The second section is the crux of the book, and it is a pioneering effort. Mr. Simon assigns a dollar value to each externality of the animal agriculture industry, i.e., those costs that “are not reflected in the good’s price and are instead passed on to third parties.” The tally includes external health and environmental costs, government subsidies, and a value assigned to take into account animal cruelty. Even though the final figure is a staggering $414 billion dollars per year, it is assuredly underestimated, and perhaps more persuasive because of it. As Mr. Simon asks “how do we measure the economic cost of a species becoming extinct?”
Indeed, it is the costs that are not included that caused me to long for a more complete assessment. Naturally, Mr. Simon had to place parameters on the study, using only those national figures that could be reasonably estimated based on existing data. Most problematically, since economics is a human discipline, the costs of animal cruelty are calculated from an average consumer’s perspective. (Compassion by the Pound, the book that is cited to document the costs of farmed animal cruelty, offers a severely constrained view of the issue, but it is likely the most comprehensive economic analysis available.)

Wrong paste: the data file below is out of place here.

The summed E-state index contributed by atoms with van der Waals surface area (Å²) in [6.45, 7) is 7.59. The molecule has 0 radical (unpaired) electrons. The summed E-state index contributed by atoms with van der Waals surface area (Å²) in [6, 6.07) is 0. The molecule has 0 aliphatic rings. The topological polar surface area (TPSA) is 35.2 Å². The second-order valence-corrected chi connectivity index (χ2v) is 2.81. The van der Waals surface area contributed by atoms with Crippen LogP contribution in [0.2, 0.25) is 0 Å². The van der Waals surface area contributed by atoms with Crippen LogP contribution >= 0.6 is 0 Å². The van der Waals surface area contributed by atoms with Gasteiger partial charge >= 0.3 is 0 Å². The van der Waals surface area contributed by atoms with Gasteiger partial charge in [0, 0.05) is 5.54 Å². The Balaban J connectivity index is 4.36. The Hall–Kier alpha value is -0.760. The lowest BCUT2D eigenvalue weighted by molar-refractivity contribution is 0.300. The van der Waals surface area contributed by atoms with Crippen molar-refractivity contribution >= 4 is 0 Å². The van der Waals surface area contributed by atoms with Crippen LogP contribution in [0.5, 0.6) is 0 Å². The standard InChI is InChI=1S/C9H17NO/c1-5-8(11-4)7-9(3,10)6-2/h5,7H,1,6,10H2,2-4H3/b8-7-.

Understandably, Mr. Simon does not attempt to estimate, for example, the externalized costs of dumping subsidized grain on the international market, or the fertilizer runoff destroying our oceans, or the economic impact of exporting the factory farming model around the world. Still, the factors that are included, mostly in costs to our health, add a whopping $1.70 in external costs to the price of a $1.00 hamburger. What is the economic cost of that frozen turkey selling for $35.00? A sobering $95.00. Now that price would have a chilling effect on meat consumption.